You then need to add the HELLO_ prefix to each calls to a method of the client interface hello (eg. HELLO_printEnglishHello(), HELLO_printFrenchHello() and HELLO_printGermanHello()), the "#include <multiLanguageHello.h>" is not needed anymore and can be removed. You also need to add the MAIN_ prefix to the only method main() of the interface main. Finally, you must specify that the method allLanguagePrint() is a private method. To do this, add the following annotation before its declaration:
    /*
     * @@ PrivateMethod(allLanguagesPrint) @@
     */
    					

4. Application description

It is now needed to describe the general application architecture in a top level component (see the main component in figure 1). In lab1/src/ edit a new file named main.adl. In this file make the main component declaration component main {...}. This top level component contains instances of previously defined components types, that is to say wishToSayHello and multiLanguageHello. Those instances can be renamed as wtsh (Wish To Say Hello) and mlh (Multi Language Hello). Another component is also added mainly to tell where to start from. This component named boot is defined in common/kortex/src/generic/boot/lib/ and will just be reused. Declarations of contained components are done as follow giving a name to the component instance and the type of this component:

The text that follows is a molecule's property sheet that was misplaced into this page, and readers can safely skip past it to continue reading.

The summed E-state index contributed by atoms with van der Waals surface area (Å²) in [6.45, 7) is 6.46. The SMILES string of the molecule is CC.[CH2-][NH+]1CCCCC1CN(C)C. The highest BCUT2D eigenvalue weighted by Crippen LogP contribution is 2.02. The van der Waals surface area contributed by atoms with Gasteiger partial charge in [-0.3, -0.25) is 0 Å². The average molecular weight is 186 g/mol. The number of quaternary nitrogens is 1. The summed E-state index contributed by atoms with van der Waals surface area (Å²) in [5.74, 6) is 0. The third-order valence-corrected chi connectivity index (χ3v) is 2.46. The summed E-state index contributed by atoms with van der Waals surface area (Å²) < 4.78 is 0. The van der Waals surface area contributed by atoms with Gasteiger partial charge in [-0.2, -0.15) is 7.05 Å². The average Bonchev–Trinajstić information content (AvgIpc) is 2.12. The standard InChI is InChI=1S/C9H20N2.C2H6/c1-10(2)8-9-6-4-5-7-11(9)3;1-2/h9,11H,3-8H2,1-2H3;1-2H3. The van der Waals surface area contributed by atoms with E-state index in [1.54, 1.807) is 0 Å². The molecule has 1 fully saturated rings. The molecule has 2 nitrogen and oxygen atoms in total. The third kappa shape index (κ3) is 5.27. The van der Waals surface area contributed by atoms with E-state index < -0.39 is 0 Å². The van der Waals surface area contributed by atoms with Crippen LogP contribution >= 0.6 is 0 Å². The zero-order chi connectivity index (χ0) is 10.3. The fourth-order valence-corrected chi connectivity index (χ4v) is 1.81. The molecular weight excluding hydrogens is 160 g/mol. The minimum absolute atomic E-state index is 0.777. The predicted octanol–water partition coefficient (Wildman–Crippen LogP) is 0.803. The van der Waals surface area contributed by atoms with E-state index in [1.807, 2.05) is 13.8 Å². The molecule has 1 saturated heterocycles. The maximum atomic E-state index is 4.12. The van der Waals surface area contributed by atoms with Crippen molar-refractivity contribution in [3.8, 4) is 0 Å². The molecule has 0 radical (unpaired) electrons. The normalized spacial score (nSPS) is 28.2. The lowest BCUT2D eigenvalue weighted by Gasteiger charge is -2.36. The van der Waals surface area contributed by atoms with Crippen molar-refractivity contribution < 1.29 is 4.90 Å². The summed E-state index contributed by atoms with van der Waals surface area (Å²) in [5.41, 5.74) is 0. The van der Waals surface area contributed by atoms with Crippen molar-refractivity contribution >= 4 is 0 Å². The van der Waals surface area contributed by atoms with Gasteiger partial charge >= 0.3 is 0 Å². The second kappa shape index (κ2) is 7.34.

contains boot = boot.lib.boot
  contains wtsh = wishToSayHello
  contains mlh = multiLanguageHello
				

Finally, the top level component must describe the bindings between contained components instances. For example, it describes the binding from the hello client interface of the component instance wtsh to the hello server interface of the mlh component instance. Bindings are always defined from client to server interfaces.

  binds boot.entry to wtsh.main
  binds wtsh.hello to mlh.hello
				

5. Building and running the example

It is now time to test your application. Firstly try to build the application with ant by running the default target (you might need to have a look in the build.properties file to tell which os you are using). Building the application will create a set of files in a folder named build, the generated executable can be found in lab1/build/obj_YOUROS/main. Run it, you should obtain the same trace as previously obtained with the pureC example.

In this first lab, we have introduced interface description in idl files, as you can notice these files are very close to .h files. We have also introduced how to attach functional code to a component. This is done in .c files where annotations are added. To help understanding the correspondence between interface description and methods defined in the nuptC code, we used annotations to rename those methods. Nevertheless other annotations which enable not to rename interface methods are available and will be introduce later.